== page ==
Cancer is not just down to bad luck


A study earlier this year caused quite a storm by suggesting that cancer in human beings is down to inherent issues such as genetics.

Of course, the media had a field day, covering the story as cancer being down to ‘bad luck’.

But a new study this week challenges the findings of the first. The study, published in the journal Nature shows that environmental factors such as diet, overexposure to the sun, tobacco and alcohol, as well as viruses such as hepatitis B and C impact between 70 and 90 per cent of cancer incidences – pretty high odds.

The high percentage risk factors “provide direct evidence that environmental factors play important roles in cancer incidence and they are modifiable through lifestyle changes and/or vaccinations”, the researchers wrote.

That doesn’t mean that if you stay healthy, exercise regularly and have a good diet that you won’t get cancer – but it does mean you can reduce the risk.

And it makes sense. If you look at the engine in your car, combustion engines have been around for a little over 150 years. We know that if we service them regularly, the car is less likely to break down. If we feed them the right fuel, they’ll keep running. You don’t pull up at the petrol station in a diesel car and fill it with with unleaded – you know the car will stop working – and you know that if you leave the car rusting and don’t take it for a run every so often, some of the parts will begin to seize up.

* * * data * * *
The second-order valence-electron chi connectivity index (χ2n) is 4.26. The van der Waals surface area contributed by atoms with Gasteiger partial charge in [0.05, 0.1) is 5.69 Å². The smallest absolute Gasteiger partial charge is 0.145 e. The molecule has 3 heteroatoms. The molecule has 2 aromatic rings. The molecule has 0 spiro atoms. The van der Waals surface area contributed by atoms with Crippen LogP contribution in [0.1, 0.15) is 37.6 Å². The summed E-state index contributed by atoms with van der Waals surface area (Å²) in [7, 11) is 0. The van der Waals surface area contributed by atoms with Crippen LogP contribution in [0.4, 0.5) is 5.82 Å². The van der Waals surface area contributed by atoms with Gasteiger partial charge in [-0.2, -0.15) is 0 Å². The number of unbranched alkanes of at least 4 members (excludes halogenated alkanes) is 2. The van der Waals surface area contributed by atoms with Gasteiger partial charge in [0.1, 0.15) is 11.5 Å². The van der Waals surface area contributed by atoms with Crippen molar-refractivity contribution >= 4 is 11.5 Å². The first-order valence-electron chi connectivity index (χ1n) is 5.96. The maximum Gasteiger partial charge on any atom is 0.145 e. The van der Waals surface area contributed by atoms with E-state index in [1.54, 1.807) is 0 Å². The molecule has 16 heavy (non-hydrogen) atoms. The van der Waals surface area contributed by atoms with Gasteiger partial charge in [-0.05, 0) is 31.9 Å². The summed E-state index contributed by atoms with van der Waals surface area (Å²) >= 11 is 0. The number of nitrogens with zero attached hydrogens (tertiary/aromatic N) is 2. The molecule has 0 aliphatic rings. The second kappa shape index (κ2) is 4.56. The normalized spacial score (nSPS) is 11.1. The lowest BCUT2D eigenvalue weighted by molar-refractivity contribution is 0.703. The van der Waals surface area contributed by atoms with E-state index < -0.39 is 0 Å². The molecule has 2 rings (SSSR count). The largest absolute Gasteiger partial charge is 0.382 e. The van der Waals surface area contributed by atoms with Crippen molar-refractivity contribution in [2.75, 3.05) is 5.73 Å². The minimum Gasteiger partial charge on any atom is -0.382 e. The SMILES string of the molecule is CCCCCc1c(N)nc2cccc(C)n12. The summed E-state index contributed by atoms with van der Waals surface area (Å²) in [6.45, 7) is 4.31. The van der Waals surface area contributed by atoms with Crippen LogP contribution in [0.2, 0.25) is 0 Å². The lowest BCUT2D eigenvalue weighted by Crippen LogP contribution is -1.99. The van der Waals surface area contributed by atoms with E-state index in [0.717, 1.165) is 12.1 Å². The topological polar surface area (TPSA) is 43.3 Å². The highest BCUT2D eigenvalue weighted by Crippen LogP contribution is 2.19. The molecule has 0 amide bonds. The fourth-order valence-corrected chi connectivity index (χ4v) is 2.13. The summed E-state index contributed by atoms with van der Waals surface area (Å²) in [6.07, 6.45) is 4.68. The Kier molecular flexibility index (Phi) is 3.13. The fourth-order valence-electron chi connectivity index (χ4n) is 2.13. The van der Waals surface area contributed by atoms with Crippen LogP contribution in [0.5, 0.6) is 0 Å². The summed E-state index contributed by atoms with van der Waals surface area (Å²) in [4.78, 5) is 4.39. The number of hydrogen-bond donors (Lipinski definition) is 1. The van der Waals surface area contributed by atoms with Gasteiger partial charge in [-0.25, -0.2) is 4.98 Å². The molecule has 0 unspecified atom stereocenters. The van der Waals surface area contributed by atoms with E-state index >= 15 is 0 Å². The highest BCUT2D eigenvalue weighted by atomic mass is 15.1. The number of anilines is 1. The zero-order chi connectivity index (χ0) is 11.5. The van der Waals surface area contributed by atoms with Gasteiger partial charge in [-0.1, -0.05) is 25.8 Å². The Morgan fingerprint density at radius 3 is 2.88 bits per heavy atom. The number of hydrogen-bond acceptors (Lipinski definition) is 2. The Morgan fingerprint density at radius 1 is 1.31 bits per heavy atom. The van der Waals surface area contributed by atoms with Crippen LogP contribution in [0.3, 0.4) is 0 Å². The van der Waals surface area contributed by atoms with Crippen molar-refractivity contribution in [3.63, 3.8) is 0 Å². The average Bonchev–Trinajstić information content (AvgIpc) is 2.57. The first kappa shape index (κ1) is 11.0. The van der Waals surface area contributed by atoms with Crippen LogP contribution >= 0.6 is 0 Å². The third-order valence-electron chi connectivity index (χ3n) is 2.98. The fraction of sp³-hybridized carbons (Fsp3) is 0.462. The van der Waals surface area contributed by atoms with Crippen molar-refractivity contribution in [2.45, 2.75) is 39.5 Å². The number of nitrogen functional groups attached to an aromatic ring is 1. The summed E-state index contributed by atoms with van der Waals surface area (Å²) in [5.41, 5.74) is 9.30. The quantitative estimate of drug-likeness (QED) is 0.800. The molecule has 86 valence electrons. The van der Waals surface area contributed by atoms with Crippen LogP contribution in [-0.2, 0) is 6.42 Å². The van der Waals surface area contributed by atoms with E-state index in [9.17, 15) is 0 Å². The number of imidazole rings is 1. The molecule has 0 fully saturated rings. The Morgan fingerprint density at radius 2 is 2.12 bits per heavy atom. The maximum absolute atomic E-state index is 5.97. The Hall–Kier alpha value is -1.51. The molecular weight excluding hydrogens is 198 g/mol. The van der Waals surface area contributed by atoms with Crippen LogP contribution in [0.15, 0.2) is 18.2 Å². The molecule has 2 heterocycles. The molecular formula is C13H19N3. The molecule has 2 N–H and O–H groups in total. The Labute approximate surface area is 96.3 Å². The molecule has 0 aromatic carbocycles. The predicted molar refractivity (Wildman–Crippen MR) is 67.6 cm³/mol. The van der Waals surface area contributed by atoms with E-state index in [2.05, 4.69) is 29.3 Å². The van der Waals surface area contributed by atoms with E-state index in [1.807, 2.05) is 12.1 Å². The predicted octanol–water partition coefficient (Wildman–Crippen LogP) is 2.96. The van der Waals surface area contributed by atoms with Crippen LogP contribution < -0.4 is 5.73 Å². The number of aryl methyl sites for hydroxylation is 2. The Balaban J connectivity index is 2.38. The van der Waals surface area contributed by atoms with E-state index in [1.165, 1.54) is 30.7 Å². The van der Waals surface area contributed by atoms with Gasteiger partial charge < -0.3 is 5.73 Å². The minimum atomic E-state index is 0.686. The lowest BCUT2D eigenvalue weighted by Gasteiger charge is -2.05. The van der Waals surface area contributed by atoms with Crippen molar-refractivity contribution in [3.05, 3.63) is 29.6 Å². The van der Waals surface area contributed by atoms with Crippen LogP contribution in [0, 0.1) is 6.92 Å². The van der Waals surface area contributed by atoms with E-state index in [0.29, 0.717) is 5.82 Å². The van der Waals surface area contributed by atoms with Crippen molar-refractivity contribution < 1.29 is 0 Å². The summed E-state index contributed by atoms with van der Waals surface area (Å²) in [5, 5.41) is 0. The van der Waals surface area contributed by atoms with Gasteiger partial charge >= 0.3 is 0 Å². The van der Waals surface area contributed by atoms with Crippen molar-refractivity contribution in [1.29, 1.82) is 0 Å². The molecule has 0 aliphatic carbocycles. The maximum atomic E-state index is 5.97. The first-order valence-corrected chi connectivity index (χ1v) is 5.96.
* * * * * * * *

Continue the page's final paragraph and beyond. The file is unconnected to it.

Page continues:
Conversely, humans have been around for around 2.5 million years. In that time, the body has evolved into a highly efficient machine adept at burning the right fuels and adapting to environmental changes and stimulated by exercise.

Yet so many of us don’t exercise our bodies and don’t feed them the right fuel (Think how long processed foods, refined sugars and trans fats have been around in comparison to humans…. it’s unlikely the body has adapted to these manmade nutrient-light ‘foods’).

Whenever I have this debate with people, someone will inevitably roll out the friend of a friend’s granny who chain smokes, sinks a bottle of gin a day and has lived to get a telegram from the Queen – that’s past 100 for younger readers who might not know what a telegram is 🙂

And that might be true (although I can come up with loads of other examples of people who have done  the opposite and still live long healthy lives.

But here’s another was of looking at it  that I read in one of the reports about the new study this week. Think of your chances of getting cancer as a game of Russian Roulette.

You have a revolver and there’s a genetic bullet in it – this is your probability of getting cancer from intrinsic factors, ie genes, your family history etc.

There are other bullets… the extrinsic factors: things like a lack of exercise, bad diet, environmental pollution, smoking, drinking too much…

How many of those do you really want to load into the chamber before you pull the trigger?